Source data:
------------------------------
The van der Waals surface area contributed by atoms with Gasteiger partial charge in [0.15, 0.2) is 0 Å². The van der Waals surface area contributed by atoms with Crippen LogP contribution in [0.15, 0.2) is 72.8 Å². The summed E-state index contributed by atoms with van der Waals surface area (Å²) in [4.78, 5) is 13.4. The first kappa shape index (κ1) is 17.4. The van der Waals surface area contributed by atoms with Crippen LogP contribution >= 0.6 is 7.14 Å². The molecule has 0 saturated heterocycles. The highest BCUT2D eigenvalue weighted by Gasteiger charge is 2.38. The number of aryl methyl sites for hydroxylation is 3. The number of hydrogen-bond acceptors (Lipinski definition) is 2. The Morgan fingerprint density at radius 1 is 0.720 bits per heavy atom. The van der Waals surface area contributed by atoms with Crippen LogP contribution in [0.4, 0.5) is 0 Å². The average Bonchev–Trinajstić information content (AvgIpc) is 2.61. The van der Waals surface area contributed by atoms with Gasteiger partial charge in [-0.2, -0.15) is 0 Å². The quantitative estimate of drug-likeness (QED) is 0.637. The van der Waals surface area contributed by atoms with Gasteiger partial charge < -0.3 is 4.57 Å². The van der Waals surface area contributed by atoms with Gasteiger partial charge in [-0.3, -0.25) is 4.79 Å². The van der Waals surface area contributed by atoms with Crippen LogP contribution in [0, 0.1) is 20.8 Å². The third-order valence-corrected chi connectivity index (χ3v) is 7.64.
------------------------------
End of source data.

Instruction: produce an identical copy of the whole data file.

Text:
The van der Waals surface area contributed by atoms with Gasteiger partial charge in [0.15, 0.2) is 0 Å². The van der Waals surface area contributed by atoms with Crippen LogP contribution in [0.15, 0.2) is 72.8 Å². The summed E-state index contributed by atoms with van der Waals surface area (Å²) in [4.78, 5) is 13.4. The first kappa shape index (κ1) is 17.4. The van der Waals surface area contributed by atoms with Crippen LogP contribution >= 0.6 is 7.14 Å². The molecule has 0 saturated heterocycles. The highest BCUT2D eigenvalue weighted by Gasteiger charge is 2.38. The number of aryl methyl sites for hydroxylation is 3. The number of hydrogen-bond acceptors (Lipinski definition) is 2. The Morgan fingerprint density at radius 1 is 0.720 bits per heavy atom. The van der Waals surface area contributed by atoms with Crippen LogP contribution in [0.4, 0.5) is 0 Å². The average Bonchev–Trinajstić information content (AvgIpc) is 2.61. The van der Waals surface area contributed by atoms with Gasteiger partial charge in [-0.2, -0.15) is 0 Å². The quantitative estimate of drug-likeness (QED) is 0.637. The van der Waals surface area contributed by atoms with Gasteiger partial charge < -0.3 is 4.57 Å². The van der Waals surface area contributed by atoms with Gasteiger partial charge in [-0.3, -0.25) is 4.79 Å². The van der Waals surface area contributed by atoms with Crippen LogP contribution in [0, 0.1) is 20.8 Å². The third-order valence-corrected chi connectivity index (χ3v) is 7.64.